Tuesday, August 27, 2013

Still Life (pt. 1)

The Baroque age in art also saw the surge of the Still Life.  A still life is a painting of an arrangement of inanimate objects usually showcased on a tabletop or other flat surface in an enclosed space.  We have all seen paintings like this before and may have thought them simple or even boring enough, but "surely all this is not without meaning."
In this case, the "subject" is whatever is pictured in the image.  The subject of a still life can be a glass cup, a vase of flowers, a book, a skull, or (most popularly) an assortment of objects.  To the untrained eye these items can at first appear random, but as you will see, some still life paintings ambitiously tackle more subject matter, artistic form, color scheme, and picturesque detail than landscapes or historical paintings.
Still lifes—and I distinguish: the plural of "still life" is not "still lives"—can offer a unique blend of genres for both artist and viewer.  By simply painting immobile objects on a stationary table or drawer-top, the artist can have the chance of practicing his trade on something decidedly easier than, say, a portrait, where a live sitter is involved (who coughs, moves, easily becomes bored, and can distract the painter from his duty).  In the case of a still life, the objects are all completely motionless; the artist can take all day, or even a year—it matters not: the objects will still be there.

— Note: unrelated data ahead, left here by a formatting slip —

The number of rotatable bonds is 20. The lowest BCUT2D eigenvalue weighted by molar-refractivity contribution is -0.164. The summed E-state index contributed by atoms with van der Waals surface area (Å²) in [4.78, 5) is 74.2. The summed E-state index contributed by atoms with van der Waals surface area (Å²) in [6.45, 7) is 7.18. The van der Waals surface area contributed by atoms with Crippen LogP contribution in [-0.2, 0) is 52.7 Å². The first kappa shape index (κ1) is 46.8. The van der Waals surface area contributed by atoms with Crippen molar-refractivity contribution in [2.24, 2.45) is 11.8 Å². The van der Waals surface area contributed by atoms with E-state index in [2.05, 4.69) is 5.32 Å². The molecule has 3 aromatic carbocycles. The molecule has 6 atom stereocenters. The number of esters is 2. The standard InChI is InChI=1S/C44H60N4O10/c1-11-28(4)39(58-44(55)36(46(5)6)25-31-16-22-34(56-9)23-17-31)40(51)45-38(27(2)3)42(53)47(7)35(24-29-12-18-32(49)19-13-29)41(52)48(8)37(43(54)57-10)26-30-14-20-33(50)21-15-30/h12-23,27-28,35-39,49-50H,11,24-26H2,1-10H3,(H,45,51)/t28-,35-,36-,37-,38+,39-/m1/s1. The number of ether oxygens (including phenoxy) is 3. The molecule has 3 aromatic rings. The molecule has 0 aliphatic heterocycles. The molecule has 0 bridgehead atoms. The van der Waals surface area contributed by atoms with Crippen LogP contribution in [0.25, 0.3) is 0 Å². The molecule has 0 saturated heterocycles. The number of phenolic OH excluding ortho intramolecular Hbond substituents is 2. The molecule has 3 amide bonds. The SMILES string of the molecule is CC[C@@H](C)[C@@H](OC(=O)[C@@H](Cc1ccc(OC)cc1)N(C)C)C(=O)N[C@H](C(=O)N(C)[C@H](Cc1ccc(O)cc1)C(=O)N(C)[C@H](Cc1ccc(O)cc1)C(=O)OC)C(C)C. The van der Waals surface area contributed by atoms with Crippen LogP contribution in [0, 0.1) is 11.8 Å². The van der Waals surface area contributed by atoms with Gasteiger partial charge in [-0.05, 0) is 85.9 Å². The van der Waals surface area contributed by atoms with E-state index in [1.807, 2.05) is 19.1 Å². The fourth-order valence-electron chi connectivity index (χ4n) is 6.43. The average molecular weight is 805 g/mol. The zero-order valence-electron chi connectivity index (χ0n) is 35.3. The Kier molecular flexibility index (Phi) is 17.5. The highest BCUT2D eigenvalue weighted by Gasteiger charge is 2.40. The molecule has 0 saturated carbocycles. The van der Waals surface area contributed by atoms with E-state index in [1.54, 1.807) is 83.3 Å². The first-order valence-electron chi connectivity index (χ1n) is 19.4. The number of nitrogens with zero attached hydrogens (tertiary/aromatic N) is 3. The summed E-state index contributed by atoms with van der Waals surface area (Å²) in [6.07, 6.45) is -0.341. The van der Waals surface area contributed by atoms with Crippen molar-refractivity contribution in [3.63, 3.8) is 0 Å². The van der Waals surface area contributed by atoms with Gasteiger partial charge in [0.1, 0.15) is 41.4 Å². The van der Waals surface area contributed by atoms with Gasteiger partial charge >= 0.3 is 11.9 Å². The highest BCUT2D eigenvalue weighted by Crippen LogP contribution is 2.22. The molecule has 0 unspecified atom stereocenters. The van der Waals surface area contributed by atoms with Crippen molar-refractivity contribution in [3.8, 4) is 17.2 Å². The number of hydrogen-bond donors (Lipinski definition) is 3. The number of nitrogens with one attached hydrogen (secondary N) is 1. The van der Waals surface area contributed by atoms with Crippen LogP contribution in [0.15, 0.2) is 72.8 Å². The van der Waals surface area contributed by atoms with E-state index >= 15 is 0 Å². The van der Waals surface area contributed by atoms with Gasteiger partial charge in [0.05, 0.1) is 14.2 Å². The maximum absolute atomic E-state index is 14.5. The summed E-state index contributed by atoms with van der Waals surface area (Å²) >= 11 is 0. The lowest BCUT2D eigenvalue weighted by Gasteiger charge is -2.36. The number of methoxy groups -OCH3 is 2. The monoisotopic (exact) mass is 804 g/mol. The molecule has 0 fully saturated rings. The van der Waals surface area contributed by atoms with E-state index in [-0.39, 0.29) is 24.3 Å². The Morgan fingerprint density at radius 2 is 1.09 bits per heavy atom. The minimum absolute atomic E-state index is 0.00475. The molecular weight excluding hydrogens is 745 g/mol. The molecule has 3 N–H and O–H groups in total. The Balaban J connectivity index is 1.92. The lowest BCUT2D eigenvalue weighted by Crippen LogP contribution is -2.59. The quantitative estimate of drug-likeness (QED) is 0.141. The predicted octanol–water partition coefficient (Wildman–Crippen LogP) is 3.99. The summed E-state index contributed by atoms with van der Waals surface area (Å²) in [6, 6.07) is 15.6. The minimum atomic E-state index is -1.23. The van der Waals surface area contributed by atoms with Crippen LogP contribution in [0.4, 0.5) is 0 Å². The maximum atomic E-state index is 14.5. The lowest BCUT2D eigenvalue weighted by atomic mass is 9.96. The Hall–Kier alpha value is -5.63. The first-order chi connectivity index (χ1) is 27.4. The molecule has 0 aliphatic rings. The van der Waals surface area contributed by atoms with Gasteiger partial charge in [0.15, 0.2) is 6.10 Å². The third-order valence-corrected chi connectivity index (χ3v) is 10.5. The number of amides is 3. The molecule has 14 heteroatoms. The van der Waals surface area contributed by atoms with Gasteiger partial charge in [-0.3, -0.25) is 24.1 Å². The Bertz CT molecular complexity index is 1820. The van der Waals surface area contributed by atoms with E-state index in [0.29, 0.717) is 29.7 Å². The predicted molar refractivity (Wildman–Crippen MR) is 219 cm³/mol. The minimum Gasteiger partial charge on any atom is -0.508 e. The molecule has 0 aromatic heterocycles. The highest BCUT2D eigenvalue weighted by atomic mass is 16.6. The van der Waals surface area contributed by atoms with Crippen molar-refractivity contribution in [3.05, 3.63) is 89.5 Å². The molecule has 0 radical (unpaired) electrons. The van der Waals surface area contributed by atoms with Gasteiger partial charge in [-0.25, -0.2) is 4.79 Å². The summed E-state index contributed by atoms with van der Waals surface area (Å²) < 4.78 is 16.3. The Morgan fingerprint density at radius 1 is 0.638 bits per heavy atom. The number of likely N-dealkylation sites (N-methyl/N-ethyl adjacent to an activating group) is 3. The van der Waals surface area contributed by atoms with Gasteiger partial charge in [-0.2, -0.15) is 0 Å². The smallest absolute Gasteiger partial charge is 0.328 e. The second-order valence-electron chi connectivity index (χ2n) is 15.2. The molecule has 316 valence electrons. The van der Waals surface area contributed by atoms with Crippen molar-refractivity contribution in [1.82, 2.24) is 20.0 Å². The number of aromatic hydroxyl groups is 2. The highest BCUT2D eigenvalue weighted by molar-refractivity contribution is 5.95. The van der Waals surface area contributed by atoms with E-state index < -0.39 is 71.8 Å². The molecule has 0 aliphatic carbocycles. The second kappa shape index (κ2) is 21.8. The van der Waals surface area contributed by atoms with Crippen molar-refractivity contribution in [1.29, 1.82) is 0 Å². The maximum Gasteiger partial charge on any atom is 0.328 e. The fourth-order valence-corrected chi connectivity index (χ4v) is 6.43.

1 comment:

  1. Thank you for continuing to write this blog. I find it to be very interesting and I enjoy reading it often but what caught my attention this time was the Still Life portrait with the overturned silver bowl. More specifically, the pattern of the bowl. I have a small silver ring with a similar pattern, which is uniquely Dutch, that I obtained in Holland. Curiosity set in; how far back does this pattern go? You did not, unless I missed it, identify this painting so I looked it up. What I found was a very similar painting, the bowl is still upright, by a Dutch painter- William Claesz Heda 1590-1680. Wow! I know this silver pattern from the traditional costume of the men in the province of Zeeland, or 'Sea Land'. 18th century men of means wore this pattern as gold buttons on their collars and very large silver buttons at their waist. So it is known as the Zeeuwse Knoop, or Zeeland Button. I'm looking forward to learning more from you. :)